The Queensland Government has announced that it will investigate private sector infrastructure funding for state-owned electricity transmission and distribution businesses.
“The Newman Government is continuing its measured and methodical plan to turn Queensland’s finances around,” Treasurer Tim Nicholls said.
“Today, we action our commitment made in April this year to investigate alternative ways of funding the future expansion of infrastructure for Ergon, Energex and Powerlink.
“With private sector involvement we can secure the long-term electricity needs without burdening the Queensland taxpayer.”
As identified by the Commission of Audit, the state faces increasing debt levels to fund the future capital expenditure of both the network and distribution businesses.
The future capital needs of these businesses total around $15 billion of which $5 billion would need to be debt funded and $10 billion would be funded from retained earnings.
“Business as usual is not an option, and accordingly we have been engaged in a process to identify a potential structure which could see private sector investment offset the need for further debt to be incurred,” Mr Nicholls said.
“Therefore the government will engage an investment bank to undertake a market sounding in relation to a hybrid security instrument called a non-share equity interest (NSEI).”
Some of the features of the NSEI include:
- The state retaining 100 per cent ownership of the ordinary shares in the network businesses and assets.
- The private sector contribution will equate to the net funding for the capital expenditure and therefore represent new capital injections.
- The security is debt in its legal form but classified as equity for tax and accounting purposes, this gives it its hybrid characteristics.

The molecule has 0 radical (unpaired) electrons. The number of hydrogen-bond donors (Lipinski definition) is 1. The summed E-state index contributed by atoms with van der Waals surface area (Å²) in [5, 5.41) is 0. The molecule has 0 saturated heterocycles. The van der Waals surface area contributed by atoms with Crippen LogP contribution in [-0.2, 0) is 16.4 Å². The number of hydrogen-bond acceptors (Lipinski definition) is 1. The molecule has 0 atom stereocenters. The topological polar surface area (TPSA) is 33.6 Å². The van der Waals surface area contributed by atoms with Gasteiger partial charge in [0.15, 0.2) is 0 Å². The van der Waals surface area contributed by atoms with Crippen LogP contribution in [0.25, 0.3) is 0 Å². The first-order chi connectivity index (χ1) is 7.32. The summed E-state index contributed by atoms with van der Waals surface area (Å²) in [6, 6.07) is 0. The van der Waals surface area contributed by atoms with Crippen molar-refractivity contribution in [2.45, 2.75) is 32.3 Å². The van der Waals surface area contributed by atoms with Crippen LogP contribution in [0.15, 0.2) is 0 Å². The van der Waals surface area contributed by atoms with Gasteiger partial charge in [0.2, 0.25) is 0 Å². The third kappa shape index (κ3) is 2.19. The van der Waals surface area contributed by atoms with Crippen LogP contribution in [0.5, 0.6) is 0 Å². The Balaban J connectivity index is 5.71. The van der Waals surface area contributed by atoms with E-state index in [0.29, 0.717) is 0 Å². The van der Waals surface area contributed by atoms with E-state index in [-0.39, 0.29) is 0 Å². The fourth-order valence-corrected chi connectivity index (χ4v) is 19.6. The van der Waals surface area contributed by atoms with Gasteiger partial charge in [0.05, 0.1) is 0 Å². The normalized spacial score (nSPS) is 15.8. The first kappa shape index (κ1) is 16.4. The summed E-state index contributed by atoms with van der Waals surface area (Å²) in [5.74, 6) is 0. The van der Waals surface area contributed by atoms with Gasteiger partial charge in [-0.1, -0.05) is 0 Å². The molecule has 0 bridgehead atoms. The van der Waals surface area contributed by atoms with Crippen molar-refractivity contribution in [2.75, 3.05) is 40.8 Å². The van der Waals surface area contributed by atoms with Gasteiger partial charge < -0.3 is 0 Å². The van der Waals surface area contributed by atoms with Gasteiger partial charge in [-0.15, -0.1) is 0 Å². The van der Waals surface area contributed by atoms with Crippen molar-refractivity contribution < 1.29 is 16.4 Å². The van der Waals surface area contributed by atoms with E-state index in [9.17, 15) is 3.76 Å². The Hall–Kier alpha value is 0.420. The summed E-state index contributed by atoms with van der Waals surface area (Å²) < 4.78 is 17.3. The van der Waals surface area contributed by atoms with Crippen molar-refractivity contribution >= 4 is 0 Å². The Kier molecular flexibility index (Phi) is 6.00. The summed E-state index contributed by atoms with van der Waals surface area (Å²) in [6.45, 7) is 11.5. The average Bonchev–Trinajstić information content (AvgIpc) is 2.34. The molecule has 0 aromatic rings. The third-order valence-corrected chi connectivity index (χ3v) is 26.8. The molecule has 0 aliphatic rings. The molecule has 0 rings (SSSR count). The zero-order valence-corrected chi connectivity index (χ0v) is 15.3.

- The returns on the NSEI reflect the holder’s interest in dividends and tax equivalent payments paid by the network businesses.
- Private sector debt will replace existing Queensland Treasury Corporation (QTC) funding on a no recourse basis to the state.
Mr Nicholls said market sounding was a way to ensure the government received the best advice on the potential for private sector investment as it considers options to prevent debt increasing further.
“Results of the market sounding will be used by the government to assess the viability of the private sector involvement as an option for reducing the future call on government to fund infrastructure expansions,” he said.
The Government’s plan for a holding company consisting of Ergon and Energex will be placed on hold pending the outcome of the market sounding and any future decisions taken by government.
“We have made it clear to both the boards and management of the network and distribution businesses that they’re expected to operate in the most efficient and effective manner to maintain downward pressure on prices,” Mr Nicholls said.
The Government says it remains committed to not divesting government businesses and has made no decision to sell any government businesses.